Used wrong of course. Like in the instances linked in earlier posts. People can abuse it and run off with the money. But that said i think crowd funding brings more potential good than bad. You should be choosy in what projects you fund. 

  • MadamefateMadamefate Brooklyn, NYPosts: 171Member
    A excellent idea for the right titles. Not everyone will be able to get away with this though.
  • MumboJumboMumboJumbo LondonPosts: 3,219Member Uncommon

    Double Fine splits Broken Agein half to fund completion


    Hello, Backers of Adventure!

    Those of you who have been following along in the documentary know about the design vs. money tension we've had on this project since the early days. Even though we received much more money from our Kickstarter than we, or anybody anticipated, that didn't stop me from getting excited and designing a game so big that it would need even more money.

    I think I just have an idea in my head about how big an adventure game should be, so it's hard for me to design one that’s much smaller than Grim Fandango or Full Throttle. There's just a certain amount of scope needed to create a complex puzzle space and to develop a real story. At least with my brain, there is.

    So we have been looking for ways to improve our project's efficiency while reducing scope where we could along the way. All while looking for additional funds from bundle revenue, ports, etc. But when we finished the final in-depth schedule recently it was clear that these opportunistic methods weren't going to be enough.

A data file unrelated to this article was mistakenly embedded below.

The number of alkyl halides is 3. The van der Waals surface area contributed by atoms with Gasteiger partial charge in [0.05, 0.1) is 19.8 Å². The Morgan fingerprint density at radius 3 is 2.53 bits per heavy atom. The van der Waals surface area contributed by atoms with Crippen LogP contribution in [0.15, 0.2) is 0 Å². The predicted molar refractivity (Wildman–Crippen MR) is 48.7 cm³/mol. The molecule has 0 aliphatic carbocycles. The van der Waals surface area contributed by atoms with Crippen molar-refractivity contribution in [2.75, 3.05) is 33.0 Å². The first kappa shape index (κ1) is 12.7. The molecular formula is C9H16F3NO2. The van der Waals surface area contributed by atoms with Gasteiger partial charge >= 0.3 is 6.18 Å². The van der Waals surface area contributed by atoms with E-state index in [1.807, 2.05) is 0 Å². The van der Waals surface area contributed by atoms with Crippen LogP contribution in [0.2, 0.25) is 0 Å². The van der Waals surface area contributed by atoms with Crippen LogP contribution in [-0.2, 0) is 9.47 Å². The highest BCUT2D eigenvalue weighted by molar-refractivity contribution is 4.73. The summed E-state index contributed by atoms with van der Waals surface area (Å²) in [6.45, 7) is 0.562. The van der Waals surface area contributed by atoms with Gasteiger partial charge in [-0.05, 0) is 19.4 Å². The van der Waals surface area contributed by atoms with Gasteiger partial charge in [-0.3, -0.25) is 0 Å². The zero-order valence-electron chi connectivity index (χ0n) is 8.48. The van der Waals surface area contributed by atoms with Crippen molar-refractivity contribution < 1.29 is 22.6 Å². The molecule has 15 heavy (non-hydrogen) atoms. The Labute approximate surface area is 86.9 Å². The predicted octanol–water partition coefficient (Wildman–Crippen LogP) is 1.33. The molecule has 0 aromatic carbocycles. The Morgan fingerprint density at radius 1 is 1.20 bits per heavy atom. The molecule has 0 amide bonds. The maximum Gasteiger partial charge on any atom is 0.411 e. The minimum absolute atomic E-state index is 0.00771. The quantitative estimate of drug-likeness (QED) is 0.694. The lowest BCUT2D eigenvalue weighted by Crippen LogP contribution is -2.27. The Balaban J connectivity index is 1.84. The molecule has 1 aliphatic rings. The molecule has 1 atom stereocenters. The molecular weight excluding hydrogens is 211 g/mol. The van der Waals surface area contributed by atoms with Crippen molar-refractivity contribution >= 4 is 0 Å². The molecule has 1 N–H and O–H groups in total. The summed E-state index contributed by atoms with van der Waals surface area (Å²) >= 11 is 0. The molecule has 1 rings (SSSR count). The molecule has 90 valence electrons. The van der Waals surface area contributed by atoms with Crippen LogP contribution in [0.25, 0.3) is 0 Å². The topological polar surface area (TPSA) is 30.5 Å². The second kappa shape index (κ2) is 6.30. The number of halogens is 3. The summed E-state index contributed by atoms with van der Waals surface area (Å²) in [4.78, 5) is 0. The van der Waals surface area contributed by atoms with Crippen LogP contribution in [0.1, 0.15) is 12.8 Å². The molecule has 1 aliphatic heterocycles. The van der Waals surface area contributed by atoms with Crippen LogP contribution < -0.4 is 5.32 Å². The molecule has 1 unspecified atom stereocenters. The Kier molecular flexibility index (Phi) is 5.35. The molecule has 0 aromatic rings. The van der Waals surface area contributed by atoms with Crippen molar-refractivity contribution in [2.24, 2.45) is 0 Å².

We looked into what it would take to finish just first half of our game -- Act 1. And the numbers showed it coming in July of next year. Not this July, but July 2014. For just the first half. The full game was looking like 2015! My jaw hit the floor.

    This was a huge wake-up call for all of us. If this were true, we weren't going to have to cut the game in half, we were going to have to cut it down by 75%! What would be left? How would we even cut it down that far? Just polish up the rooms we had and ship those? Reboot the art style with a dramatically simpler look? Remove the Boy or Girl from the story? Yikes! Sad faces all around.

    Would we, instead, try to find more money? You guys have been been very generous in the tip jar (thanks!) but this is a larger sum of money we were talking about. Asking a publisher for the money was out of the question because it would violate the spirit of the Kickstarter, and also, publishers. Going back to Kickstarter for it seemed wrong. Clearly, any overages were going to have to be paid by Double Fine, with our own money from the sales of our other games. That actually makes a lot of sense and we feel good about it. We have been making more money since we began self-publishing our games, but unfortunately it still would not be enough.

    Then we had a strange idea. What if we made some modest cuts in order to finish the first half of the game by January instead of July, and then released that finished, polished half of the game on Steam Early Access? Backers would still have the option of not looking at it, of course, but those who were sick of waiting wouldn't have to wait any more. They could play the first half of the game in January!

    We were always planning to release the beta on Steam, but in addition to that we now have Steam Early Access, which is a new opportunity that actually lets you charge money for pre-release content. That means we could actually sell this early access version of the game to the public at large, and use that money to fund the remaining game development. The second part of the game would come in a free update a few months down the road, closer to April-May.

    So, everybody gets to play the game sooner, and we don’t have to cut the game down drastically. Backers still get the whole game this way—nobody has to pay again for the second half.